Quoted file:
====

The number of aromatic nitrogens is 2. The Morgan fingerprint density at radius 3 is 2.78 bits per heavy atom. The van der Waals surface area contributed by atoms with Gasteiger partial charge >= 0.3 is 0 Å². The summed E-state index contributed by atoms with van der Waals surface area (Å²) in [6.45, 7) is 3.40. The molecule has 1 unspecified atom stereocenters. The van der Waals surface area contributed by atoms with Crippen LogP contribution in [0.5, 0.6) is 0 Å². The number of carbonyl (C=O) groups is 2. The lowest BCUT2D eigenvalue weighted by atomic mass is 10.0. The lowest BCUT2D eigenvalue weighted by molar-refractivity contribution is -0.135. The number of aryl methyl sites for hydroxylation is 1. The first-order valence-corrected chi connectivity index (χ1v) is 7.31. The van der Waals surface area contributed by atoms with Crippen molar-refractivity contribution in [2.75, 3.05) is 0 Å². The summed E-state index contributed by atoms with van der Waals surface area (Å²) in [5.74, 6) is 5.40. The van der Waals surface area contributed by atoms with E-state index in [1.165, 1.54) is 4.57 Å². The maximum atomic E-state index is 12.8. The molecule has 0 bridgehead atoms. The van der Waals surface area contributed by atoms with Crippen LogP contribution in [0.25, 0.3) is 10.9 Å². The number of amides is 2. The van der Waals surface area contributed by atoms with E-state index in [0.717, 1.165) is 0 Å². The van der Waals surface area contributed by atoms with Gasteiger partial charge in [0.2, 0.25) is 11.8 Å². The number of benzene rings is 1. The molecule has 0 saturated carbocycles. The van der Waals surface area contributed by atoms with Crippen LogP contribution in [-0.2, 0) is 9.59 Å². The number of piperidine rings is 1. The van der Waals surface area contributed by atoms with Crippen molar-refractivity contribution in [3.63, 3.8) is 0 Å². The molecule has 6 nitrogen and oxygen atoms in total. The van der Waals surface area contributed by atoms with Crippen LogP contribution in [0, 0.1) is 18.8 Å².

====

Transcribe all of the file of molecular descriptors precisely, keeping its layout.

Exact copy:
The number of aromatic nitrogens is 2. The Morgan fingerprint density at radius 3 is 2.78 bits per heavy atom. The van der Waals surface area contributed by atoms with Gasteiger partial charge >= 0.3 is 0 Å². The summed E-state index contributed by atoms with van der Waals surface area (Å²) in [6.45, 7) is 3.40. The molecule has 1 unspecified atom stereocenters. The van der Waals surface area contributed by atoms with Crippen LogP contribution in [0.5, 0.6) is 0 Å². The number of carbonyl (C=O) groups is 2. The lowest BCUT2D eigenvalue weighted by atomic mass is 10.0. The lowest BCUT2D eigenvalue weighted by molar-refractivity contribution is -0.135. The number of aryl methyl sites for hydroxylation is 1. The first-order valence-corrected chi connectivity index (χ1v) is 7.31. The van der Waals surface area contributed by atoms with Crippen molar-refractivity contribution in [2.75, 3.05) is 0 Å². The summed E-state index contributed by atoms with van der Waals surface area (Å²) in [5.74, 6) is 5.40. The van der Waals surface area contributed by atoms with E-state index in [1.165, 1.54) is 4.57 Å². The maximum atomic E-state index is 12.8. The molecule has 0 bridgehead atoms. The van der Waals surface area contributed by atoms with Crippen LogP contribution in [0.25, 0.3) is 10.9 Å². The number of amides is 2. The van der Waals surface area contributed by atoms with E-state index in [0.717, 1.165) is 0 Å². The van der Waals surface area contributed by atoms with Gasteiger partial charge in [0.2, 0.25) is 11.8 Å². The number of benzene rings is 1. The molecule has 0 saturated carbocycles. The van der Waals surface area contributed by atoms with Crippen LogP contribution in [-0.2, 0) is 9.59 Å². The number of piperidine rings is 1. The van der Waals surface area contributed by atoms with Crippen molar-refractivity contribution in [3.63, 3.8) is 0 Å². The molecule has 6 nitrogen and oxygen atoms in total. The van der Waals surface area contributed by atoms with Crippen LogP contribution in [0, 0.1) is 18.8 Å².